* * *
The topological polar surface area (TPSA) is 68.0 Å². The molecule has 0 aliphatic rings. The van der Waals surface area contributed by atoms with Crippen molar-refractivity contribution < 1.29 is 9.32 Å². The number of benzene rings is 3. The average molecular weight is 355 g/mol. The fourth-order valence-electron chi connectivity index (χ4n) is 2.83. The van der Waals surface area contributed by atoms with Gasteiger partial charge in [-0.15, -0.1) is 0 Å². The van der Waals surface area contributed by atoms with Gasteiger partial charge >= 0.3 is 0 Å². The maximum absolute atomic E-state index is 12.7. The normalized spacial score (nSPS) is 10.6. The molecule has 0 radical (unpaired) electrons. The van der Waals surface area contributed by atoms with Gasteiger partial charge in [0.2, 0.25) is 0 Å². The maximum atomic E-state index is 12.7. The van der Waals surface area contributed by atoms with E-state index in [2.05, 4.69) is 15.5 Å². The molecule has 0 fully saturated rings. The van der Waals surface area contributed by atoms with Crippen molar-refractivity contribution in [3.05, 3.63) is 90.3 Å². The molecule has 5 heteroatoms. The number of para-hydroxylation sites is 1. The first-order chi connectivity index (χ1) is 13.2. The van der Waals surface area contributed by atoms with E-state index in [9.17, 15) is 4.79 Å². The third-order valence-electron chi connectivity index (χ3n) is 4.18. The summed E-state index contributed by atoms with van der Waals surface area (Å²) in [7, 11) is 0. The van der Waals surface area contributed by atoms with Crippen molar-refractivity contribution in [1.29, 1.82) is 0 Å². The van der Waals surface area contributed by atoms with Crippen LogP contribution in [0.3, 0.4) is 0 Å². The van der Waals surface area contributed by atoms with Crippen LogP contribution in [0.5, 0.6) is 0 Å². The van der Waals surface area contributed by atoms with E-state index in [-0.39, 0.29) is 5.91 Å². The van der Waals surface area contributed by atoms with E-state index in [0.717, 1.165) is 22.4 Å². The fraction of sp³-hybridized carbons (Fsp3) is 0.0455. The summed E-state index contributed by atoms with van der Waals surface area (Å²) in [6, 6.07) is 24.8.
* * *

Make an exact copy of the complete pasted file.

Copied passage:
The topological polar surface area (TPSA) is 68.0 Å². The molecule has 0 aliphatic rings. The van der Waals surface area contributed by atoms with Crippen molar-refractivity contribution < 1.29 is 9.32 Å². The number of benzene rings is 3. The average molecular weight is 355 g/mol. The fourth-order valence-electron chi connectivity index (χ4n) is 2.83. The van der Waals surface area contributed by atoms with Gasteiger partial charge in [-0.15, -0.1) is 0 Å². The van der Waals surface area contributed by atoms with Gasteiger partial charge >= 0.3 is 0 Å². The maximum absolute atomic E-state index is 12.7. The normalized spacial score (nSPS) is 10.6. The molecule has 0 radical (unpaired) electrons. The van der Waals surface area contributed by atoms with Gasteiger partial charge in [0.2, 0.25) is 0 Å². The maximum atomic E-state index is 12.7. The van der Waals surface area contributed by atoms with E-state index in [2.05, 4.69) is 15.5 Å². The molecule has 0 fully saturated rings. The van der Waals surface area contributed by atoms with Crippen molar-refractivity contribution in [3.05, 3.63) is 90.3 Å². The molecule has 5 heteroatoms. The number of para-hydroxylation sites is 1. The first-order chi connectivity index (χ1) is 13.2. The van der Waals surface area contributed by atoms with E-state index in [9.17, 15) is 4.79 Å². The third-order valence-electron chi connectivity index (χ3n) is 4.18. The summed E-state index contributed by atoms with van der Waals surface area (Å²) in [7, 11) is 0. The van der Waals surface area contributed by atoms with Crippen molar-refractivity contribution in [1.29, 1.82) is 0 Å². The van der Waals surface area contributed by atoms with Crippen LogP contribution in [0.3, 0.4) is 0 Å². The van der Waals surface area contributed by atoms with Crippen LogP contribution in [0.5, 0.6) is 0 Å². The van der Waals surface area contributed by atoms with E-state index in [-0.39, 0.29) is 5.91 Å². The van der Waals surface area contributed by atoms with E-state index in [0.717, 1.165) is 22.4 Å². The fraction of sp³-hybridized carbons (Fsp3) is 0.0455. The summed E-state index contributed by atoms with van der Waals surface area (Å²) in [6, 6.07) is 24.8.